Clinical Officers give government 12-day ultimatum to avert looming strike
Kenya Union of Clinical Officers has given the government up to the end of the month to reopen negotiations into their Collective Bargaining Agreement (CBA) or they down their tools.
The union had initially threatened to go on strike this week accusing the government of failing to honour binding terms of a return-to-work deal it struck with the clinical officers on October 5, 2017.
The deal required the two parties to sign, within 60 days, a recognition agreement in accordance with the existing Labour Laws before embarking on CBA talks, which has not happened so far.
KUCO General Secretary George Gibore said that the union has heeded calls by Labour Cabinet Secretary Ukur Yattani to go back to the negotiation table but has warned him that the government has only 12 days to ensure that the talks happen or they go on strike.
He said that the union also wants the government to ensure that the negotiations on the remaining 15 percent of their CBA be concluded and signed within 30 days of the resumption of the talks failure to which the Union’s National Executive Council (NEC) is under instruction from the Union’s advisory council to call for a strike.
“We have heeded the call to go back to the table and start from where we had stopped but the negotiations must resume before March 1. Subsequently, if it starts and we do not conclude the CBA before March 28 then we will call for a strike to push the government to conclude this matter,” said Mr Gibore on Saturday after a meeting of the union’s advisory committee in Nairobi.
Mr Gibore said that the Union has been negotiating with the Council of Governors and the Ministry of Health since November 2017 which has seen the union sign recognition agreement with a majority of the county governments with only the Ministry remaining to sign the same.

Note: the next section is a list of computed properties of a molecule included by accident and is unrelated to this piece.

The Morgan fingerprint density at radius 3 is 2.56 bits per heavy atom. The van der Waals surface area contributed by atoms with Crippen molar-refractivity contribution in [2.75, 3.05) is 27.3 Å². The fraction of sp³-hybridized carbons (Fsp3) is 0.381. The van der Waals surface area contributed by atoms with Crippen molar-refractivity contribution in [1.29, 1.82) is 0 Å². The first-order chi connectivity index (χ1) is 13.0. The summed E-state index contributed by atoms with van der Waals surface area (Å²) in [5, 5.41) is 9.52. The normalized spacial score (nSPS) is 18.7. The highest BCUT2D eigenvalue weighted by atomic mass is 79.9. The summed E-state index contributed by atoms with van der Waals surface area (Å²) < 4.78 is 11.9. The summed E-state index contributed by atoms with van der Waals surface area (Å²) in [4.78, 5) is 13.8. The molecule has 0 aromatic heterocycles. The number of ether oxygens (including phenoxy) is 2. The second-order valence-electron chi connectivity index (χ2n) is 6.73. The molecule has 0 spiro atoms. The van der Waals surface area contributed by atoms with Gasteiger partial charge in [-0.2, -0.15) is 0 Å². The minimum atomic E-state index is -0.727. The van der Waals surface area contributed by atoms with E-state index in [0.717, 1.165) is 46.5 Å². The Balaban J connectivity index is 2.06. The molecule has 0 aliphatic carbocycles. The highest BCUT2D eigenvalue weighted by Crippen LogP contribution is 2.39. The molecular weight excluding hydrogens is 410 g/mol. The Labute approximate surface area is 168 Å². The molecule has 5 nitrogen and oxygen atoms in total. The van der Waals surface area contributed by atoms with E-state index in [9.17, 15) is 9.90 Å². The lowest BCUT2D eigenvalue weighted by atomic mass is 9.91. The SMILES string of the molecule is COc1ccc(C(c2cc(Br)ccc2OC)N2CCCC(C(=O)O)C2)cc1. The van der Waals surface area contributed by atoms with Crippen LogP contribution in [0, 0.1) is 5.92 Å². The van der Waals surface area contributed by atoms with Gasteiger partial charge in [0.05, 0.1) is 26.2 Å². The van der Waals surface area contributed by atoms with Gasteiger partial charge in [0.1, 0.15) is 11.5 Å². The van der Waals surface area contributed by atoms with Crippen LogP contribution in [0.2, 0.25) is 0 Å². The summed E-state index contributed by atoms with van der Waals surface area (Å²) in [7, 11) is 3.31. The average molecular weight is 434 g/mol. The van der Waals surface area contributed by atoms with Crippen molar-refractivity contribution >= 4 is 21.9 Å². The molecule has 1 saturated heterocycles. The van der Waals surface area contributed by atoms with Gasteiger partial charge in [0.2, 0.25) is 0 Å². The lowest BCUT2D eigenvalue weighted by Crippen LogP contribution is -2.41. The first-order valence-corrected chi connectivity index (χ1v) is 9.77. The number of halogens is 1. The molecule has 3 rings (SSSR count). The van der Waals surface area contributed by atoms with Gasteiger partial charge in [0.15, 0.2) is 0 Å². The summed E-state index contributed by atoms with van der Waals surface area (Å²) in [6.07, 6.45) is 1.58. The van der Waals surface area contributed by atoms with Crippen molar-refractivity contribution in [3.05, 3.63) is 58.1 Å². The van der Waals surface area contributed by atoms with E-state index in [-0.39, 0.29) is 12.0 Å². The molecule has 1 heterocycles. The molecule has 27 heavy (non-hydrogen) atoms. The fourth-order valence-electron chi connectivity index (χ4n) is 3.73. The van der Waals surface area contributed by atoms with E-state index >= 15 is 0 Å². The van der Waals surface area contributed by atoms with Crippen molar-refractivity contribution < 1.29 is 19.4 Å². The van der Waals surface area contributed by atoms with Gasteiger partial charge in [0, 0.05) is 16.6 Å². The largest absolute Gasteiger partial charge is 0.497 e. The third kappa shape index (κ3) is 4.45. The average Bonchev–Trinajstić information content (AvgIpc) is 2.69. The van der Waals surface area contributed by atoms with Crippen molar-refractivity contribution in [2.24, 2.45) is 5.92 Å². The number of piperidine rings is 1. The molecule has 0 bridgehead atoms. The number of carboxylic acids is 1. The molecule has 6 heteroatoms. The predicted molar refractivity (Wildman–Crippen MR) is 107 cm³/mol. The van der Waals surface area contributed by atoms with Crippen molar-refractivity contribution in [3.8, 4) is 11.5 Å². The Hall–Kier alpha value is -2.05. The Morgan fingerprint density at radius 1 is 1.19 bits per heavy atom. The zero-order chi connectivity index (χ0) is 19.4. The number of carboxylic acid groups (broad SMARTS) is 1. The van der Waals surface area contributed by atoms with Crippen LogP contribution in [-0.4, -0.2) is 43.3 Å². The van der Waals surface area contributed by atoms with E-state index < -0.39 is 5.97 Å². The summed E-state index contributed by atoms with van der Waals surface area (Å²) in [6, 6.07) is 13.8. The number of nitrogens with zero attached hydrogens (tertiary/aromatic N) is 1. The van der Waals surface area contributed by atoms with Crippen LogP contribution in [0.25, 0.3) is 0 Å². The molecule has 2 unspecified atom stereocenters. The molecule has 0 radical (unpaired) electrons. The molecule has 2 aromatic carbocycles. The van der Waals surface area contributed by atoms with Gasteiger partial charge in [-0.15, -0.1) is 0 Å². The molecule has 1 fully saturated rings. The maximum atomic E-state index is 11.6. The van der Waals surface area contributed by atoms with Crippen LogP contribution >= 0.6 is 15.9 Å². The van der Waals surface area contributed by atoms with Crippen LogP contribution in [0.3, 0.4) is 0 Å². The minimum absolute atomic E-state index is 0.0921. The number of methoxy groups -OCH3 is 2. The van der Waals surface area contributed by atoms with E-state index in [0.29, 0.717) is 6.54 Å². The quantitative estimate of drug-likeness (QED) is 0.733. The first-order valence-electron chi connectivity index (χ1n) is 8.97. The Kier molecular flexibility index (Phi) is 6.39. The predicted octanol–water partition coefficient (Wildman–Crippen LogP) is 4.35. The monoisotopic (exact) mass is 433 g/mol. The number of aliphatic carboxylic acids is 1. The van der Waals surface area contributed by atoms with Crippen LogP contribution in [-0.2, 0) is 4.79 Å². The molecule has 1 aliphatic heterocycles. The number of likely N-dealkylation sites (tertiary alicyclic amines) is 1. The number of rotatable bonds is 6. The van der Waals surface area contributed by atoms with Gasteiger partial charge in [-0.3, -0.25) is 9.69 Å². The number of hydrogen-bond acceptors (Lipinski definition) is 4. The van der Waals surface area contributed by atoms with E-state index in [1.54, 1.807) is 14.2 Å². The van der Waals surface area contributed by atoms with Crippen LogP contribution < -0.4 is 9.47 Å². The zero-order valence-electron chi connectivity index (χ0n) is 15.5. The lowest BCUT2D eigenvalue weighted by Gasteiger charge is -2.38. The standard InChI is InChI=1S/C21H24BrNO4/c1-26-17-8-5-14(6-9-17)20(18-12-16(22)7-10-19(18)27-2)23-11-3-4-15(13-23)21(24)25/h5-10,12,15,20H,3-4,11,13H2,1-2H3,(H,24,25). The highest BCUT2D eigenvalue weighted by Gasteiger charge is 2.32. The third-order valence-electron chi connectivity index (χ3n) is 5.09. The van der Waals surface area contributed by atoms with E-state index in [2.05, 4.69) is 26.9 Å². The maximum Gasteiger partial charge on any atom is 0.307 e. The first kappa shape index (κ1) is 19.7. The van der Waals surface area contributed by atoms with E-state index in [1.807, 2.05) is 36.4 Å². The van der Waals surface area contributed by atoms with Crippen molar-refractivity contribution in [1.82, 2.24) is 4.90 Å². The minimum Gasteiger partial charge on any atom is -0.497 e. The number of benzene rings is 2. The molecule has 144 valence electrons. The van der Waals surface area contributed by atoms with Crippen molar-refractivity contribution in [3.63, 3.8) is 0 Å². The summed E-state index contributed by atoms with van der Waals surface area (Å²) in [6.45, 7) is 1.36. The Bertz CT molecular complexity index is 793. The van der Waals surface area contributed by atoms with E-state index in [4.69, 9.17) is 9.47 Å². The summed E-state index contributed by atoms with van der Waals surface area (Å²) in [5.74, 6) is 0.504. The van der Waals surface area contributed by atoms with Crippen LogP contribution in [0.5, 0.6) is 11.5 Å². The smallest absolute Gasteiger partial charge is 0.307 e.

“We have a communication from the ministry that on Monday they will sign the agreement. That provides for the negotiation of the CBA which stalled after negotiation for close to 90 percent of the items proposed to the national government. We are also heeding to the call of the national government that we reconstitute our negotiating team,” he said.
He said the negotiations started in December 2017 with a timeline of up to January 31, 2018 but this then dragged to April 2018, when the government walked out of the negotiations, leading to a collapse of the talks.
On his part, KUCO chairman Peterson Wachira called on the government to enhance staffing in the health sector in order to achieve Universal Health Coverage (UHC) by increasing its budgetary allocation to the health sector from the current 3 percent to 15 percent as is provided for in Abuja declaration.
He explained that currently, there are only 6,000 clinical officers against a requirement of 24,000 that was put forward by the Health Ministry as needed number to help it realize UHC.
“This means that a clinical officer will have to see up to 150 patients in a day (8 hours). The World Health Organization standards is that you should not exceed 35 patients,” said Mr Wachira.
Mr Wachira further asked the government to revamp their comprehensive medical cover as had been advised by the Salaries and Remuneration Commission (SRC) that every employer should ensure that its employees have comprehensive medical cover, which is in line with the Employment Act Section 34.
“Imagine 98 percent of the counties have no comprehensive medical cover. Some of us when we have a problem with our tooth, we can only have it extracted because we cannot afford root canal and other procedures because we cannot even afford the services that ourselves we do offer,” he said.
The clinical officers have also been demanding a raise in their risk allowance from Sh3,000 to Sh30,000 and call allowance from Sh10,000 to Sh70,000. They also want health workers’ allowances increased from Sh20,000 to Sh30,000.